BRITS will be able to stock up on cheap booze when they travel to and from the EU after Ministers confirmed they will bring back duty-free shopping next year.
From January passengers will no longer have to pay duty on alcohol and cigarettes bought at airports, ports, international train stations and ships and planes.
Government sources say EU rules have prevented British passengers from buying duty-free when travelling to the EU after they were first implemented in 1999.
It signals the return of the booze cruise to the continent as duty-free shopping returns to ferries between France and Britain.
These new changes mean that a bottle of wine in Heathrow could be up to £2.23 cheaper when travelling to Spain after Brexit.
A bottle of Champagne or Prosecco will be £2.86 cheaper, while a can of beer will be 38p less expensive.
Boozers will be able to save £11.50 on a litre bottle of spirits.
Treasury Minister Kemi Badenoch said: “The government is taking advantage of the opportunity provided by the UK’s new relationship with the EU to enable passengers travelling from GB to the EU to purchase duty-free excise goods once they have passed security controls at airports, ports, and train stations on international routes, on the same basis as currently applies to passengers travelling to non-EU destinations.
“This means passengers travelling from GB won’t have to pay UK VAT and excise duty on these purchases of alcohol and tobacco products when they travel to an EU destination.
“They will also be able to purchase duty-free goods on-board planes on international routes, on international train journeys and ships sailing from GB to a destination outside the UK for consumption on-board and to take-away.
“This is something that many businesses have raised as part of the consultation and the government will implement this as soon as the transition period ends.”
And the government is also handing a boozy boost by QUADRUPLING the amount of alcohol an individual can bring back to the country tax free.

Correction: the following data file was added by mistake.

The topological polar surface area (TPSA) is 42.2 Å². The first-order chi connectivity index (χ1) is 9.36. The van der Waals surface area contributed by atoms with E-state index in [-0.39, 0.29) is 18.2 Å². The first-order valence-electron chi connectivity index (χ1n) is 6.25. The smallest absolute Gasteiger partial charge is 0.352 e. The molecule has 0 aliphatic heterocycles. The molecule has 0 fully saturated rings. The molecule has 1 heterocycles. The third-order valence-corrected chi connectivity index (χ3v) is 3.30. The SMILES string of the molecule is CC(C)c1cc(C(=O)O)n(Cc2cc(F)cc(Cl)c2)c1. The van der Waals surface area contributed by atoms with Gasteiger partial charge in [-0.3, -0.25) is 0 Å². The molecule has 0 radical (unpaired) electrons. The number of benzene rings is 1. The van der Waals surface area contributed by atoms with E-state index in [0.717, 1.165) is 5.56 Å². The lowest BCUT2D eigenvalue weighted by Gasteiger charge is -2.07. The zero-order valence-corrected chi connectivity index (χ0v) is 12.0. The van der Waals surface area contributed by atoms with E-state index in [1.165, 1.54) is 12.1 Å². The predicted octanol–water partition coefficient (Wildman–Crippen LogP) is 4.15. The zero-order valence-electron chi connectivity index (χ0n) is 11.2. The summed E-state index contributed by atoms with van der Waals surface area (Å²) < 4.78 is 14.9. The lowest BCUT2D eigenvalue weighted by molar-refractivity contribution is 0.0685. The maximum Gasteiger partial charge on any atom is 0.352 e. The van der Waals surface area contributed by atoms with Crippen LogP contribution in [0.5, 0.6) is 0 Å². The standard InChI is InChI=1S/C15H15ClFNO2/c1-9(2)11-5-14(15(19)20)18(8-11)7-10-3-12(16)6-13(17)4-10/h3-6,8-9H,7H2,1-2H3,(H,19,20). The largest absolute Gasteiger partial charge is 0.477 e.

From New Year’s Day Brits will be able to bring three crates of beer, two cases of still wine, and one case of sparkling wine back home from the EU, without paying any taxes on arrival.
Ministers are also abolishing an “expensive and inefficient tax break” which allows foreign visitors to claim tax back on clothes and electronics from outside the EU.
Sources in the Treasury found that it only benefited London and retail outlets in Bicester, Oxfordshire, which is popular with Chinese tourists.
The new rules will apply to England, Scotland and Wales.
Earlier this year Calais’s mayor Natacha Bouchart floated the idea of a hi-tech electronic tax refund for British tourists so they can make the most of the bargains.
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She wants the French government to authorise the new duty free zone which would also cover luxury items like chocolate, perfume, and electronic goods to compete against the tax-free regime on the ferries and at the shuttle terminal.
Back in February local deputy Philippe Mignonet said: “Our mayor is fighting for the whole town of Calais to benefit from the same duty-free rules as the ferries.”